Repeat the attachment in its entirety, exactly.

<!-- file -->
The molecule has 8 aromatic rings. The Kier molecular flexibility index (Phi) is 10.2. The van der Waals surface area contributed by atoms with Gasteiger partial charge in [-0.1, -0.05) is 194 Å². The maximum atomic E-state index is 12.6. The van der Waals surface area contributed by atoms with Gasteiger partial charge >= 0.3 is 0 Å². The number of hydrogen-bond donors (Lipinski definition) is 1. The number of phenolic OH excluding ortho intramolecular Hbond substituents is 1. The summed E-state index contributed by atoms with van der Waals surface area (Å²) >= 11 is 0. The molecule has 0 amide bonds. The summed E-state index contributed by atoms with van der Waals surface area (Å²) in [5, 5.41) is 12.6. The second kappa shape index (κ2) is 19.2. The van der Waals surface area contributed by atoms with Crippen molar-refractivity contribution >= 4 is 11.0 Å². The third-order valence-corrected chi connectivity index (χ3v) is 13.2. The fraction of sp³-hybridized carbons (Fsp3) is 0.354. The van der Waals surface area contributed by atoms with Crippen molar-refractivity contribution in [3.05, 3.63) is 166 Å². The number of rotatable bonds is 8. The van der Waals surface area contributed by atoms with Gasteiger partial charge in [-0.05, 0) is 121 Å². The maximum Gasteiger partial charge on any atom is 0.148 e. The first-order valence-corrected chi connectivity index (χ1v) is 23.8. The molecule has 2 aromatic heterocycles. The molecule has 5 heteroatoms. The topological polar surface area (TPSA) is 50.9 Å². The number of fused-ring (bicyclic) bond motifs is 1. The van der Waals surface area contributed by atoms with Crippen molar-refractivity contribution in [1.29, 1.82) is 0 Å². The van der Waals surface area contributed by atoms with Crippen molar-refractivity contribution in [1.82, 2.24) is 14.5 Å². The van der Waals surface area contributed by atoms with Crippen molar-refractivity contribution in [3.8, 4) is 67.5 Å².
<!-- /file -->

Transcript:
The molecule has 8 aromatic rings. The Kier molecular flexibility index (Phi) is 10.2. The van der Waals surface area contributed by atoms with Gasteiger partial charge in [-0.1, -0.05) is 194 Å². The maximum atomic E-state index is 12.6. The van der Waals surface area contributed by atoms with Gasteiger partial charge >= 0.3 is 0 Å². The number of hydrogen-bond donors (Lipinski definition) is 1. The number of phenolic OH excluding ortho intramolecular Hbond substituents is 1. The summed E-state index contributed by atoms with van der Waals surface area (Å²) >= 11 is 0. The molecule has 0 amide bonds. The summed E-state index contributed by atoms with van der Waals surface area (Å²) in [5, 5.41) is 12.6. The second kappa shape index (κ2) is 19.2. The van der Waals surface area contributed by atoms with Crippen molar-refractivity contribution >= 4 is 11.0 Å². The third-order valence-corrected chi connectivity index (χ3v) is 13.2. The fraction of sp³-hybridized carbons (Fsp3) is 0.354. The van der Waals surface area contributed by atoms with Crippen molar-refractivity contribution in [3.05, 3.63) is 166 Å². The number of rotatable bonds is 8. The van der Waals surface area contributed by atoms with Gasteiger partial charge in [-0.05, 0) is 121 Å². The maximum Gasteiger partial charge on any atom is 0.148 e. The first-order valence-corrected chi connectivity index (χ1v) is 23.8. The molecule has 2 aromatic heterocycles. The molecule has 5 heteroatoms. The topological polar surface area (TPSA) is 50.9 Å². The number of fused-ring (bicyclic) bond motifs is 1. The van der Waals surface area contributed by atoms with Crippen molar-refractivity contribution in [1.29, 1.82) is 0 Å². The van der Waals surface area contributed by atoms with Crippen molar-refractivity contribution in [1.82, 2.24) is 14.5 Å². The van der Waals surface area contributed by atoms with Crippen molar-refractivity contribution in [3.8, 4) is 67.5 Å².